There are a handful of names that keep popping up in discussions of faith-based films. Jenn Gotzon is one. Rebekah Cook is another. I’ve been hearing about her for years and just recently had the pleasure of getting to know her via facebook. Rebekah Cook is an actress, coach, casting director, and script supervisor who has been serving the Christian film industry since 2009. Born overseas as a missionary kid, she moved back to the States to pursue screen acting, and has since worked on over a dozen feature films.
When did you first discover a love of acting?
I always enjoyed playacting as a kid. When I was about eight years old, my mom and older brother produced a home movie of a musical for a Christmas gift to extended family, and I played the lead role. That’s probably when I realized I loved acting. I kept doing plays and skits at church and such, but it wasn’t until much later that God planted the dream in me of acting for film.
How did you get involved in film acting?
While watching a Christian indie film, and one actress/character in particular, the desire was birthed in my heart to impact people by helping tell powerful stories of hope and faith and purpose. I was fifteen at the time.
I studied for several years on my own before setting foot on my first set, as an extra in a City On A Hill production, Not A Fan. But it was through apprenticing with Advent Film Group and getting hands on experience with what goes on behind the scenes that really gave me my jump-start in the industry–on both sides of the camera.
What faith-based films have you been a part of?
In chronological order of filming:
Alone Yet Not Alone
Treasure In Heaven
In His Steps (web series)
Beyond The Mask
Polycarp: Destroyer of Gods
In His Steps (movie)
Love Covers All
Breaking The Silence
The Bryan Lawrence Story
Which came first – cast member or crew member?
Technically, my crew credit came first. I was a casting assistant for Alone Yet Not Alone. Because I was interested in acting, I sent in my own video audition to the casting director, and got a callback. I was then cast in a featured speaking role in the film, but unfortunately that scene didn’t make it to the final edit. My first larger roles didn’t come until a couple years later, for Christmas Grace and In His Steps.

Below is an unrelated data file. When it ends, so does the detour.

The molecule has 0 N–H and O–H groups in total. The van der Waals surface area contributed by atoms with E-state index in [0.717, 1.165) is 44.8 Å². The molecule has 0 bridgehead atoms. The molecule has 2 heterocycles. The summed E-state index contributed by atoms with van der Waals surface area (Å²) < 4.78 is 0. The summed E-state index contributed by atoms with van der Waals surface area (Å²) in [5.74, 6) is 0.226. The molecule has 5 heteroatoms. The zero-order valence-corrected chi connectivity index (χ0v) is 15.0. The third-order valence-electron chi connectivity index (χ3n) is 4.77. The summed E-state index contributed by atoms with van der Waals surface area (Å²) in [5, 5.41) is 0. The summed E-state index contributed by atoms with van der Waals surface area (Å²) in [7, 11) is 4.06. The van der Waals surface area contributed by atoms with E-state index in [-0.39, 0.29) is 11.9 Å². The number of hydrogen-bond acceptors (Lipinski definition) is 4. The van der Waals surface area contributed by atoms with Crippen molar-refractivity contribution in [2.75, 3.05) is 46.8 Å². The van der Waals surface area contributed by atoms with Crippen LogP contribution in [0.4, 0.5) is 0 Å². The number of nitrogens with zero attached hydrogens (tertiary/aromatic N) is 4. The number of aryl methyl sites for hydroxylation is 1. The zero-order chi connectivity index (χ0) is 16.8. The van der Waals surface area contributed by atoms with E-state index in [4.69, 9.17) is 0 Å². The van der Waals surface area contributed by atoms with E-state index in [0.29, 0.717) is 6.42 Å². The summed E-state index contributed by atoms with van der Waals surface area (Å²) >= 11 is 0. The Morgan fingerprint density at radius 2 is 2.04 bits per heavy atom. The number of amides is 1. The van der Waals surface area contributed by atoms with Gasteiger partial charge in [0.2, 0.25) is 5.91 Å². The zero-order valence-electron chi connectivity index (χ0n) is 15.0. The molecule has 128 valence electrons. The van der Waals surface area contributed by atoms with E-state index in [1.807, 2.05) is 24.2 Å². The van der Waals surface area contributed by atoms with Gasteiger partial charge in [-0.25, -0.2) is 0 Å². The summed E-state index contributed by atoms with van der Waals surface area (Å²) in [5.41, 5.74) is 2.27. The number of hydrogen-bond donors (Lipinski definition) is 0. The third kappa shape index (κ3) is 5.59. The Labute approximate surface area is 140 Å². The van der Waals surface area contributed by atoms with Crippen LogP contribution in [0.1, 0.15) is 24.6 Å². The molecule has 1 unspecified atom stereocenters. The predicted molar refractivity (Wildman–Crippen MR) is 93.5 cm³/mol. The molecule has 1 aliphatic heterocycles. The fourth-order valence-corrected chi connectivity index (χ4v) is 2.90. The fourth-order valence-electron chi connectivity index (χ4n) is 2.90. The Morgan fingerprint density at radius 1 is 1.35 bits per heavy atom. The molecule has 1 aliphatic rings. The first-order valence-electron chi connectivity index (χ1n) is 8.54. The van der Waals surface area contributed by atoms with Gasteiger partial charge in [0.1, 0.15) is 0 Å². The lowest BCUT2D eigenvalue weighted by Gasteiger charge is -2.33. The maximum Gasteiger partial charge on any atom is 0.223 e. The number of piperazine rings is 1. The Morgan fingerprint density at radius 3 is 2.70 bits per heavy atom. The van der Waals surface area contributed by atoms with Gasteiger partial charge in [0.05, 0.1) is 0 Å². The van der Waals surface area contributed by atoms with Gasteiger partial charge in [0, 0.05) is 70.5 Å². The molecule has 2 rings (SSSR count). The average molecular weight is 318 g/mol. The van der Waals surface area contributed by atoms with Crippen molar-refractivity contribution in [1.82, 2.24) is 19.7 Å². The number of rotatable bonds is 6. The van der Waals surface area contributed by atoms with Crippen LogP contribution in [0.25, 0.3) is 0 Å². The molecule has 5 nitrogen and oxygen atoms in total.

Which do you prefer – cast or crew?
I love acting! Bringing a character to life is definitely my passion. There are so many pros, but there is at least one con–you typically aren’t there for the duration of the shoot. With crew, I get to help with and witness the unfolding of the entire story, and there’s often a deeper team bonding with that.
Crew positions I’ve held include 1st assistant director (1), 2nd assistant director (2), casting director (2), casting assistant (1), extras casting/coordinator (2), production coordinator (1), script supervisor (9), on-set dresser (2), and 2nd assistant camera (1). I’ve been blessed on several sets to work as both cast and crew on the same project, when it’s a supporting role that allows that. So right now, I’m happy doing either and both!
How has working in casting made you a better actress?
Working in casting is the fastest way I know of to get a heartbeat on the current market for actors: the demand, the competition, the self-taping process, etc. And working as a reader is one of the best, most fun acting workouts I’ve ever had! Rarely in film do you get to play a role you don’t look like, but as a reader that’s not a problem, because you’re always off-camera.
Then there is the reviewing process. When you go through a few hundred video auditions in the space of mere weeks, and work with the director and producers to put faces to characters, you begin understanding the dynamics of why actors do or don’t get cast, and how casting shapes story.